Real whodunnit in hard drive malware case - TechCentral

Real whodunnit in hard drive malware case

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It sometimes seems that whenever security researchers discover some new exploit or malware that allows the monitoring of remote computers, the finger is quickly pointed at the US intelligence agencies.

Security firm Kaspersky has revealed a complex malware developed by a group called Equation. Although its report made no mention of the US National Security Agency, subsequent news reports held it responsible anyway.

This seems to follow the logic that, as Equation’s malware uses techniques similar to Stuxnet, if Stuxnet was developed by the NSA then Equation’s must also have been developed by the NSA. But despite everything that’s been written about Stuxnet’s origins, there’s no conclusive proof tying it to the NSA, or anyone else.

Such breathless headlines unfortunately obscure how interesting this new suite of malware is — not least that it isn’t new, but dates back to 2001. That is eons in technological terms.

What’s also interesting is the way the attackers hid the malware: by embedding the malicious code into the firmware (hard-coded software) built into hard disk drives found in practically every computer. Not just drives from one manufacturer, but almost all the mainstream brands — perhaps even the one that powers the computer on which you read this now. Why is this important? It means you could wipe the entire drive, reinstall your computer’s software from scratch — and still be infected.

The only more attractive hiding place for an attacker is the firmware that is required to start the computer, the BIOS, but viruses that attack the BIOS have been around for decades and hardware has been adapted in defence. On the other hand, looking at hard drive firmware and adopting defences against tampering with it just hasn’t been on the agenda, a fact that has allowed this malware to go undetected for so long.

And it’s not just that the attackers were able to work out how to embed their malware in the drives’ firmware; they appear also to have been able to update it with improved versions. This would require updating (“flashing”) not just the malware but the original firmware code, too, without which the drive wouldn’t function. This is considered technically advanced even today — yet someone seems to have developed the capability to do so more than 10 years ago. This is technically impressive.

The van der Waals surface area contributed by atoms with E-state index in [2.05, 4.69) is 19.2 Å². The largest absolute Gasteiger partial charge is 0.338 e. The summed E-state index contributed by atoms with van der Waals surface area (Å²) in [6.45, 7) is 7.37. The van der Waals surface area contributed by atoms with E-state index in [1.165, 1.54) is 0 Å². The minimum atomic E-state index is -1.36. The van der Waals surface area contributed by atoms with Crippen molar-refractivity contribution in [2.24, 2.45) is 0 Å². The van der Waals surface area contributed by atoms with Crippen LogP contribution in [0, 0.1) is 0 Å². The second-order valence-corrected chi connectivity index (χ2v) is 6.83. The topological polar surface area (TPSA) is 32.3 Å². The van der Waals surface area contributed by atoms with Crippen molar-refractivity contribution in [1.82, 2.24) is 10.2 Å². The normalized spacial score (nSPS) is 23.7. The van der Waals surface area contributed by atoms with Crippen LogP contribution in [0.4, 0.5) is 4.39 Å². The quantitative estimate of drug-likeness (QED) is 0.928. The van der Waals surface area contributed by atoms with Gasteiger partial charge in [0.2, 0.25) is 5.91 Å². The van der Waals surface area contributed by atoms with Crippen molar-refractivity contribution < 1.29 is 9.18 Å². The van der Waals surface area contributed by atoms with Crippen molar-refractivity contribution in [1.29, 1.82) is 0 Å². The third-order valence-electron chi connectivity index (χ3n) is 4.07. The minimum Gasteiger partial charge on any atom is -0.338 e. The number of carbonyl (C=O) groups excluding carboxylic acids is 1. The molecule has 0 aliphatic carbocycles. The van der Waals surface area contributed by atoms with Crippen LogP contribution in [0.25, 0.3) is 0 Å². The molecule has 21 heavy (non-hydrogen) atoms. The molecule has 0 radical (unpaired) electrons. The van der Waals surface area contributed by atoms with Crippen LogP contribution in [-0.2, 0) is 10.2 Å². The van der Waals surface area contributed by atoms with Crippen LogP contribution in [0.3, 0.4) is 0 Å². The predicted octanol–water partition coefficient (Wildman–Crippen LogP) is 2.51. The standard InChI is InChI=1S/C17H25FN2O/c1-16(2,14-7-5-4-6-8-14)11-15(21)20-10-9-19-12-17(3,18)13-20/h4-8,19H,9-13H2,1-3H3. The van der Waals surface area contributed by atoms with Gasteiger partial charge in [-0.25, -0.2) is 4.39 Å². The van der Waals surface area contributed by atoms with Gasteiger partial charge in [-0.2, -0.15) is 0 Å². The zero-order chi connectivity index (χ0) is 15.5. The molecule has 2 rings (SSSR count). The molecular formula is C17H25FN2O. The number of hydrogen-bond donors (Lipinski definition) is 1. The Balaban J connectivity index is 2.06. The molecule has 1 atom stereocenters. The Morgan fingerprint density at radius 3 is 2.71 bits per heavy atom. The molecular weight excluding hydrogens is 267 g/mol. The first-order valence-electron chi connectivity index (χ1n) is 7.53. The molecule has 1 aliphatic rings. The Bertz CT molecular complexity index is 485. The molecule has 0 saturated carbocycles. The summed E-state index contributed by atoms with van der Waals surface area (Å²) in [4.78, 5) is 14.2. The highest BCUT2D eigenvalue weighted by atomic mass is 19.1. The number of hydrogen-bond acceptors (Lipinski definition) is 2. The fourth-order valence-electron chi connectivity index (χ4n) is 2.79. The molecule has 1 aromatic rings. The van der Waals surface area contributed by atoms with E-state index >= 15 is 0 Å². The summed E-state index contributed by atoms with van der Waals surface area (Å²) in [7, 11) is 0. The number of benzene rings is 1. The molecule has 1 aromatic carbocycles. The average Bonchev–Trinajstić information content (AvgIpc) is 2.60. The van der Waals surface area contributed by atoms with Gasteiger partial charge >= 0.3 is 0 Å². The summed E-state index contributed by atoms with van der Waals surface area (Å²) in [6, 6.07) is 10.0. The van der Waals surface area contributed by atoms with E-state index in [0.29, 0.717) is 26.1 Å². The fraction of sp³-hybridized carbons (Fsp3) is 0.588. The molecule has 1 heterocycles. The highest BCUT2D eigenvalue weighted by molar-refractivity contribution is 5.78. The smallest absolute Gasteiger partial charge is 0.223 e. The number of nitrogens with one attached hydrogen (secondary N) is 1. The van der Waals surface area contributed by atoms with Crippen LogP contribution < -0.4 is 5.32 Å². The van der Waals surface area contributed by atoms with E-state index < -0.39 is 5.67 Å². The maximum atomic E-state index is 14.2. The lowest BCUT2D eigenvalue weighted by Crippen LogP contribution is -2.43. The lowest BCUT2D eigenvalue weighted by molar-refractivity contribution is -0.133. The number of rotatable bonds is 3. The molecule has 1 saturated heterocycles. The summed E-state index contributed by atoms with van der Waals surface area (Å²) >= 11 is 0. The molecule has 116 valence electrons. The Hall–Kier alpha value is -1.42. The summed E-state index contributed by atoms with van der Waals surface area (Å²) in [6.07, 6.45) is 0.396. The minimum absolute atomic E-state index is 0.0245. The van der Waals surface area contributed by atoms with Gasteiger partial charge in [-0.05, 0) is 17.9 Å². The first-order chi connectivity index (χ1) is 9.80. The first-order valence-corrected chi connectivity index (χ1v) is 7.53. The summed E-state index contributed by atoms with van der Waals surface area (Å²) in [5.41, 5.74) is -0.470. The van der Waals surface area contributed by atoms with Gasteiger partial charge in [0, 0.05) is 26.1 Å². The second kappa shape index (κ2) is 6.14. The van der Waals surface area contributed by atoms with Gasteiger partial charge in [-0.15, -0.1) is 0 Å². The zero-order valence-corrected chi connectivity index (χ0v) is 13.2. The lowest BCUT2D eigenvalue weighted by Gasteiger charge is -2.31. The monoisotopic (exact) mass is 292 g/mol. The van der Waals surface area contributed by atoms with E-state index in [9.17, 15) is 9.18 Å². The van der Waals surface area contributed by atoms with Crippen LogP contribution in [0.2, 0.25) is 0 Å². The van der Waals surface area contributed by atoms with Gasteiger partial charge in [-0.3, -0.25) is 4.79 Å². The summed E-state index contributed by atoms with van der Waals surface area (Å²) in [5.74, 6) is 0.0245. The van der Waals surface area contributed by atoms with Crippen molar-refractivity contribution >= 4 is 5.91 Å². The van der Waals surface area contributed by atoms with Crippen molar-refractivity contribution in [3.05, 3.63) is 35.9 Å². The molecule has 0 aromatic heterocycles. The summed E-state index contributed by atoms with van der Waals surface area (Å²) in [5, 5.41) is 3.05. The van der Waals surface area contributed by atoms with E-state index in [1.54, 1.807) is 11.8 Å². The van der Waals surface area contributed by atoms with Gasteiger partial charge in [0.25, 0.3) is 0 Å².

The fact that such an advanced technique was deployed so long ago prompts us to wonder what else is out there that we don’t know about. It’s not as if this is the first such discovery: Stuxnet, Flame, Regin and now Equation, all of which appear to have been active for many years. To paraphrase Oscar Wilde: to miss one piece of malware looks like misfortune, to miss four looks like trend.

It is easy, as we see from some of the headlines, to attribute blame based upon circumstantial evidence such as those who was attacked. However, this assumes that a state actor is responsible — and that only certain countries have the wherewithal to develop such a capability. Yet one individual with skills and time was able to do much the same.

One of the extraordinary things about cyber warfare and cyber espionage is how it has levelled the playing field between adversaries who might be hugely unequal in other ways. With a relatively small team and modest budget anyone could potentially develop very clever software. Cyberspace is the ideal platform to wage asymmetric warfare.

The reports of all these threats — Regin, Stuxnet, Flame and others — carry the assumption that a government is responsible. It’s not an unreasonable assumption considering that the software’s primary function is espionage. But while nation states are the consumers of intelligence gathered in this way, it doesn’t mean that their agencies are responsible –there is an active market for such information, which means there is a commercial motivation for others to collect it.

Criminal hackers steal personal information to sell on the black market to those who would commit fraud. They might equally gather data of interest to governments and law enforcement and sell it to them. In many ways it is a classic market: with limitless demand there will always be those willing to supply.

In any event, it’s worth reading the full range of reports available and forming one’s own judgment. Like reading only a single newspaper, the likelihood is that the news is reported with a particular slant — such as blaming the NSA. And while one can be sure of very little when it comes to final attribution of these attacks, one can be sure that individual reports carry their own bias. It is worth concentrating on the technical detail as that is where one is more likely to find the truth.

And expect to hear more such stories in the future — after all, if malware can be hidden so successfully 10 years ago, imagine what’s possible today.The Conversation

  • Alan Woodward is visiting professor at University of Surrey
  • This article was originally published on The Conversation

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